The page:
Wednesday, 21 November 2012

Statistics and a Big Pinch of Salt

The CF Trust (UK), Cystic Fibrosis Foundation (US) and Cystic Fibrosis Canada all publish annual reports based on the data collected in their patient registries. The statistic that people always focus on is “median predicted survival”.  People talk about it as if it means the same thing as “life expectancy”.

Based on the latest available data, the median predicted survival number in the US, UK and Canada is 37, 41 and 48 respectively. How can it be eleven years higher in Canada than in the US? Patients in both countries have essentially the same treatment options and the genotype profiles are very similar. Also, the number in the US went down slightly from 38 in the previous year. This is very unlikely to be because treatment options got worse year-on-year. It suggests something weird happened in the data and, more generally, that statistics like this should be taken with a hefty pinch of salt.

What exactly is “media predicted survival”?

Median predicted survival is the age beyond which half of the people currently in the relevant CF patient registry are expected to live and below which half are not expected to survive.

Median predicted age of survival is calculated using a standard actuarial method called life table analysis. This is best known for its use in the life insurance industry. It is calculated by looking at how many people are in each“cohort” or group of people born in a given year (say 1975) and finding how many of them survived the past 12 months. That gives an age-specific mortality-rate. Say, at the start of the year, there were 100 people in the database who were born in 1975 and that 90 of them were still alive at the end of the year. Of course, some of the ten that died may have died from something unrelated to CF. Since 90 of the 100 survived, the age-specific mortality rate for that year was 10%. Then the people at the registry will assume all the people born in 1976 (i.e. a year younger than the first cohort) have a 90% chance of surviving the next 12 months (on the basis they will be exactly like the people a year older) and they can work out a life expectancy for each cohort. This process is repeated for all the cohorts.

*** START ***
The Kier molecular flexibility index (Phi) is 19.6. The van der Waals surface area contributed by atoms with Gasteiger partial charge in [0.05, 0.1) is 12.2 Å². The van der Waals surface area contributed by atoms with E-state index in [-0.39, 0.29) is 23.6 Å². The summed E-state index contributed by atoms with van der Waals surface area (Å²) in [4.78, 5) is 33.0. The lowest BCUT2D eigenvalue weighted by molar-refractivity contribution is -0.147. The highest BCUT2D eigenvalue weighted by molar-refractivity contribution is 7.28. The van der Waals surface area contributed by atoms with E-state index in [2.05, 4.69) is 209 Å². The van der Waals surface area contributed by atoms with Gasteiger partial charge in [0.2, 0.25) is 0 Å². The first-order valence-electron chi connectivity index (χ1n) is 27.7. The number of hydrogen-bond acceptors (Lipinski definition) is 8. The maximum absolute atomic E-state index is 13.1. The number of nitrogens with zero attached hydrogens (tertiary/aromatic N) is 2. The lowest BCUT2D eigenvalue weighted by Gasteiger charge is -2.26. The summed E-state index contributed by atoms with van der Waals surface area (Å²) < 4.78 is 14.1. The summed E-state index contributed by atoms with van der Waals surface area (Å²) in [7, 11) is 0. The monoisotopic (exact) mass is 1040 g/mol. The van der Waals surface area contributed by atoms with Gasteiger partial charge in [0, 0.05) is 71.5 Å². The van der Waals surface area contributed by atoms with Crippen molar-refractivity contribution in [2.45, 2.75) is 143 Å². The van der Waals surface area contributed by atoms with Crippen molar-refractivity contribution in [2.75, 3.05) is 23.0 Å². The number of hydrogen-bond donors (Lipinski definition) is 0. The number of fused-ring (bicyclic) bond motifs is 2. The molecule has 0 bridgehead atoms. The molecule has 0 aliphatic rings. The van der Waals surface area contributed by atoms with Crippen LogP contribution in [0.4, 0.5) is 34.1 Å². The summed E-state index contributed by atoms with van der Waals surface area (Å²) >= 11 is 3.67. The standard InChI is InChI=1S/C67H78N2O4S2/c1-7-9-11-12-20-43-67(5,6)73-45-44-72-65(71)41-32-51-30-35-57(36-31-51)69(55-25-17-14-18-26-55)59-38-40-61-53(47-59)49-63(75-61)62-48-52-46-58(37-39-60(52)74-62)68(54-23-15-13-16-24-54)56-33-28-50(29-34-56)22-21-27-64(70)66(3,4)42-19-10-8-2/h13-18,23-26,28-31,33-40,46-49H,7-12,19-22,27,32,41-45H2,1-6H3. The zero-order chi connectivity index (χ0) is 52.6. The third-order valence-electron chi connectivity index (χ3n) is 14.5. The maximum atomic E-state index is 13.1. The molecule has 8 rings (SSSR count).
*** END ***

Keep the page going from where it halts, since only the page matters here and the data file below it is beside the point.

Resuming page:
They then run the numbers and figure out the age above which half of the people currently in the CF patient registry are expected to live and below which half are not expected to live. This is the median predicted survival age. It is specific to the people whose data is currently in the database.  

Is "median predicted survival" the same as "life expectancy"? 

No - median predicted survival is NOT the same thing as life expectancy. Life expectancy is the expected average length of life for someone of a certain age based on currently available data in relation to people of that age. Obviously the average CF baby born today will have a longer life expectancy than the average person with CF alive today but born 30 years ago, as new treatments and earlier diagnosis have made a big difference, but both could be in the same patient registry population. 

Today in Canada, life expectancy at birth is 77 years while the median predicted survival is 48 years.    

Why is “median predicted survival” so different to “median age at death”?

Median age at death is calculated by listing the ages of all the people who have died in a given year in ascending order and finding the middle number (i.e. the number separating the oldest 50% from the youngest 50%). The median age at death is calculated only on the basis of those individuals who have died. In other words, of the ones who died, half of them died younger than the median age of death and half died older than the median age of death. Clearly, this calculation does not tell us anything about the individuals who have not died in that year. You need to know the ages of those still living to get a feel for life expectancy and median predicted survival.